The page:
A wasted opportunity, huge pollinator unfriendly lawn

 Perplexed, I asked Tim Dunne, the NRCS representative, about it. He agreed that such lawn was not exactly pollinator heaven. He has tried to change such practice without success. The farmer in charge of planting and maintenance emphatically refuses to have weeds which, according to him, would promptly invade the orchards. By looking at that lawn, I am sure that they are using herbicides, a practice that makes no sense at all when you are trying to create a pollinator habitat. The few square yards of pollinator garden look puny by comparison with the several acres of pollinator unfriendly lawn I saw that day.
Bluets, one of many lawn companions good for pollinators
Another good lawn companion, low growing aster

It is time that somebody comes up with good seed mixes for pollinator lawns. Sam Droege of the USGS said it very eloquently in 2009 in an e-mail to the Bee Monitoring group.
"What if someone would develop a bee lawn seed mix? 
Wouldn't that potentially have a higher impact on the number and kinds of bees in urban areas than the high effort, high cost, high maintenance (but, yes, very pretty) pollinator garden?"

These mixtures should include lawn companions beneficial to pollinators, non-invasive and reasonably easy to maintain. Meeting these requirements should be easier in a farm than in a suburban garden setting; foot traffic and looks are not important. The Xerces Society advocates the use of "ecolawns". It also was one of the sponsors of this workshop. So why aren't they doing more for pollinator lawns?
Another good pollinator for farm fields, Augochlora pura

Lawns for pollinators, grass companions
Lawn for pollinators. Part II
Lawn for pollinators. Part III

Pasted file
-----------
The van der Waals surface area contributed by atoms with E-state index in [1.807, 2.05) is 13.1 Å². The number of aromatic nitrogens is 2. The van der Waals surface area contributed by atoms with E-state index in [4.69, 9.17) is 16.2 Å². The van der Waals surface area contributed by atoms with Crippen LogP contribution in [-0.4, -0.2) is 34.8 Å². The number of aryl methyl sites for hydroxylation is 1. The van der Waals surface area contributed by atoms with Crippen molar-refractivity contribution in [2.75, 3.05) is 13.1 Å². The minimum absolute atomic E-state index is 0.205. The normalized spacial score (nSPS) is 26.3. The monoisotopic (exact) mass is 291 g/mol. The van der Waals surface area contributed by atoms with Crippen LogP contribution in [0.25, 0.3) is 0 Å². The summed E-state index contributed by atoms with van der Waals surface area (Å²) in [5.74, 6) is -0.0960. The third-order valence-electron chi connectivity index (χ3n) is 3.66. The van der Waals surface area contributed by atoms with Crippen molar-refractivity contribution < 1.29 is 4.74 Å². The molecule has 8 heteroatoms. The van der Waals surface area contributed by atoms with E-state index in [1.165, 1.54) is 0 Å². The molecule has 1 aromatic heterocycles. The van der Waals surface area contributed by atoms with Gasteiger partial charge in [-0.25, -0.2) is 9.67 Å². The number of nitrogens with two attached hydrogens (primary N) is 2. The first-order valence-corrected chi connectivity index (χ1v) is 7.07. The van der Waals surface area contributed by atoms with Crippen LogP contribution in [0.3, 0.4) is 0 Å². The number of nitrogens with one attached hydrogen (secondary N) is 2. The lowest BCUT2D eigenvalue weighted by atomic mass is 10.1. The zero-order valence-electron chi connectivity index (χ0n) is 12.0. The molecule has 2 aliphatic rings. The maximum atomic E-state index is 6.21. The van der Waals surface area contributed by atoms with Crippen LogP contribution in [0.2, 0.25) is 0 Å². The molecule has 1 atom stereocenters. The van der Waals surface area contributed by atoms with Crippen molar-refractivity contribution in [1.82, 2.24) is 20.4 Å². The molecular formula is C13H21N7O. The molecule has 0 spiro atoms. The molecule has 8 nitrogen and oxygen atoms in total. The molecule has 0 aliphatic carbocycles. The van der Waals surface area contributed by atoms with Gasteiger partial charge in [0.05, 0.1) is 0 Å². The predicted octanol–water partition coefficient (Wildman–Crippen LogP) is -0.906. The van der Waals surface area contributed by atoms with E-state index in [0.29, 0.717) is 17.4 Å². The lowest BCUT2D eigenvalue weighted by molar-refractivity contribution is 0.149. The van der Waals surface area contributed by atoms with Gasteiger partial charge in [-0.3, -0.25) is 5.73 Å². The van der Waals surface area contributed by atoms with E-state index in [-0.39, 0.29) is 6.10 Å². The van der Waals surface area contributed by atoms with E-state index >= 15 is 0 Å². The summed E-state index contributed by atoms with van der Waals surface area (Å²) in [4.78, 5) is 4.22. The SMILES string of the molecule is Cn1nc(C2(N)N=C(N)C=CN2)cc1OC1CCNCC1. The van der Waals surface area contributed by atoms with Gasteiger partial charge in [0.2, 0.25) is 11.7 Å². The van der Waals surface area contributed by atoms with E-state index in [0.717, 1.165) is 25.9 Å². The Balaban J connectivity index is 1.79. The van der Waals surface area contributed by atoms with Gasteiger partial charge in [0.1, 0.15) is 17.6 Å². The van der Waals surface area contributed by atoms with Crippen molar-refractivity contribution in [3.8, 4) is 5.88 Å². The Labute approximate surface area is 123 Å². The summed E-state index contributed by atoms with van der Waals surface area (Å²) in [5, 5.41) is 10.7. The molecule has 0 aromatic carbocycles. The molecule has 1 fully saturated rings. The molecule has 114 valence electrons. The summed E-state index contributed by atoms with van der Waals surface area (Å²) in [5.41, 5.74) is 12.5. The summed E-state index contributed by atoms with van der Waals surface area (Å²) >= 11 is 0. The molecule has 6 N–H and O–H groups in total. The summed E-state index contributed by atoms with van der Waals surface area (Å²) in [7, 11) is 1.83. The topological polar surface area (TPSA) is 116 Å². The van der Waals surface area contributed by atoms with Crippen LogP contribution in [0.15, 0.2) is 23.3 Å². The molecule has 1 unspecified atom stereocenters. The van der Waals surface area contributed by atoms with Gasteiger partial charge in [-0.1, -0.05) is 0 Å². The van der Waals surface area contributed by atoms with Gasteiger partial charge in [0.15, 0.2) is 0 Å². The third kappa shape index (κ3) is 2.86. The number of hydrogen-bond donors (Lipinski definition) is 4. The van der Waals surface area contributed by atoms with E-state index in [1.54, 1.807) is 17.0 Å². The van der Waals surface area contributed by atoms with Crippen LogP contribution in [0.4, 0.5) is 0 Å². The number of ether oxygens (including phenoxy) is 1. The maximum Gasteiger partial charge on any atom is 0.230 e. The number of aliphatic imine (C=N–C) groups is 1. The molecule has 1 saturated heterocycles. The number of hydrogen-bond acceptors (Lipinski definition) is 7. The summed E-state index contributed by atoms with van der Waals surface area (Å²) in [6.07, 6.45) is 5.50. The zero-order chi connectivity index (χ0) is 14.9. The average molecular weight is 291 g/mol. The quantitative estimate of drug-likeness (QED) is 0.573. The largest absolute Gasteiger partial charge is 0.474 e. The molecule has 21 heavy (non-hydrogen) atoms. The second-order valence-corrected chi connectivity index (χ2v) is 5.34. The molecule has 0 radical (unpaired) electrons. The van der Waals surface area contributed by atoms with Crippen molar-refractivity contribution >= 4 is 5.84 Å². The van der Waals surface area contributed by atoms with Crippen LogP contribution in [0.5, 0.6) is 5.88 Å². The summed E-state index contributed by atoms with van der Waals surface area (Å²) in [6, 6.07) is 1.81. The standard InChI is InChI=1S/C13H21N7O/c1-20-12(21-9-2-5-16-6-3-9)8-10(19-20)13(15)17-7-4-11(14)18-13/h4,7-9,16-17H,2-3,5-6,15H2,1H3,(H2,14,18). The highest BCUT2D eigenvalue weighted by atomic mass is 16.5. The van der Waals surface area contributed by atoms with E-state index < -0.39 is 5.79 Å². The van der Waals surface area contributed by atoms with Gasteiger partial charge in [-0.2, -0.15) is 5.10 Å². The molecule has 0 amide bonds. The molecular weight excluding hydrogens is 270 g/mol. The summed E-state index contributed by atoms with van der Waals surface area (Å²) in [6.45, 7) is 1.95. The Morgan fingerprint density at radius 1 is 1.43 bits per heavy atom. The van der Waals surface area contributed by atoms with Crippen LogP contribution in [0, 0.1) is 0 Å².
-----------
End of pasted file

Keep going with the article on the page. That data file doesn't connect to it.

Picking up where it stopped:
List of articles
Beginners Guide to Pollinators and Other Flower Visitors
© Beatriz Moisset. 2012

Wednesday, April 25, 2012

Moths as Pollinators


Moths evolved to deal with flowers. Their long, tube-like tongues are just right for sipping nectar from long-necked blossoms. Nectar is practically the only food of adult moths, thus a strong partnership with flowers developed. We are familiar with butterflies pollinating flowers, but easily forget about moths. Actually, butterflies are a specialized type of moths, or, more properly they are all Lepidoptera.

Then, it is important to learn more about the role of moths in pollination. Here are a few articles that deal with this subject.


Yellow-collared scape moth on turtlehead
Black-and-yellow lichen moth, a little known pollinator
Crambid snout moths
Gardening for Honorary Butterflies: Mint Moths
Hummingbird Moths. Where do they go in Winter?
Inch worms: more little known pollinators
Little known moth pollinators: seed casebearers and flower moths
Metalmark moths. More little known pollinators
Noctuids, another family of little known pollinators
Plume Moths. More Little Known Pollinators
Pollinators, the Night Shift
Yellow-collared scape moth
The Yucca Moth and the Yucca
Zygaenidae, more little known pollinators
Geometrid caterpillar, or inchworm (Eupithecia) on sunflower

Other Articles on Moths and other Lepidoptera:

Bugs in the Garden. Hornworm: Friend or Foe? Friend and Foe
Caterpillars are for the Birds
Food for wildlife
Gardening for Honorary Butterflies (Mint Moths)
Pollinators in Winter: Fritillaries

Hummingbird moth on Monarda
Hummingbird Moth
Hawk Moths
Ailanthus Web-worm Moth
Yellow-collared Scape Moth
Carnivorous Lepidoptera. In Bugguide.net
Projectile Frassing. In Flickr
Pollinators in second shift: moths. Dave's Garden
Pollination by Nocturnal Lepidoptera and Effects of Light Pollution: a Review

Videos
List of articles 

© Beatriz Moisset. 2012

Saturday, March 31, 2012

The Yucca Moth and the Yucca

Yucca (Yucca glauca), the state flower of New Mexico, illustrates an intimate relationship between a specialized pollinator and its equally specialized flower. The plant and the insect co-evolved; that is, they developed in intimate connection with each other. This is called an obligate mutualism in which if one were to disappear, the other would follow the same path. Originally it was a relationship of exploitation, with the moth larvae feeding on the seeds of the yucca. But, eventually the plant devised methods to take advantage of the situation and as a consequence, the moth also evolved to ensure food for its babies and preservation of its food plant.

Yucca flowers open for a few days, attracting a variety of insects during day hours; but they produce more nectar and send their strong and sweet aroma at night. Flowers with these characteristics are usually pollinated by moths or other nocturnal pollinators.